Sunday was reserved for John Singer Sargent at the Metropolitan Museum of Art, but it started with me trying to come up with a concrete solution for my slump. Even though I know there is no concrete solution, I kept coming back to that thought, so I had to tell myself again to Calm the F Down and enjoy my last day and my bagels and lox at the Applejack Diner, and the Sargent exhibit at the Met.
























I love the approach to the Metropolitan Museum of Art. I usually end up taking the 6 up to (I think) 77th at Lexington, then walking west to 5th Avenue at Central Park. Then I get to walk along Central Park until the giant temple of art looms to my left. I love it! There are hot dog carts in front and people on the steps and fountains and buses and people and people and people. Inside it’s just people.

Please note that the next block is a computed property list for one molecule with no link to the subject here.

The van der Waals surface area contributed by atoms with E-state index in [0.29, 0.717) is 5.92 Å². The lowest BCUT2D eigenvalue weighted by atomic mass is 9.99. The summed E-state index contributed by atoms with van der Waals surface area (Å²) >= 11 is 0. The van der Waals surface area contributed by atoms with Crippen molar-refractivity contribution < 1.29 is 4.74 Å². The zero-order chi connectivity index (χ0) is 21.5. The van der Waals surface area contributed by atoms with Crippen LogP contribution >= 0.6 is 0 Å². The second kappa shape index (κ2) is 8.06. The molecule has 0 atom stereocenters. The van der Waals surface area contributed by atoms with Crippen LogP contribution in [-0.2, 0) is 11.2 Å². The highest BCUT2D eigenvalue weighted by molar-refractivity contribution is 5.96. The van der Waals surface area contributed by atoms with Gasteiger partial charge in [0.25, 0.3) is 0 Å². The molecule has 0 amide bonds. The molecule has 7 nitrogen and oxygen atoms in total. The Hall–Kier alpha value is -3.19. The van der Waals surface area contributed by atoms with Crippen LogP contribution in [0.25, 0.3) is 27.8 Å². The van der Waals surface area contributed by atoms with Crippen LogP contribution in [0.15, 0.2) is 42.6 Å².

The first thing I noticed in the Sargent exhibit was the painting Ramón Subercaseaux in a Gondola. I knew I had seen it before – it’s a small, sketchy painting with barely an indication of the gondola and canal, and a man sitting on a bench facing the viewer. I looked at the label for the painting and it said it’s on loan from the Dixon Gallery and Gardens in Memphis, TN. I knew I’d seen it before!



Another thing I noticed is how much Sargent uses black when painting portraits. So many subjects were in black clothes. What I don’t understand is how he has darker black paint and lighter black paint – not gray – lighter black!

The hands he painted were so simple yet so real. His paint application almost seems lazy at times, but all of the hands read as very expressive hands. The other thing I especially noticed was the balance of loose and tight paint, of detailed areas and not-detailed areas.

My favorite thing in the exhibit was a small pencil sketch of the same woman from the Madame X painting, lounging on a couch, mid-conversation. The label beside it read: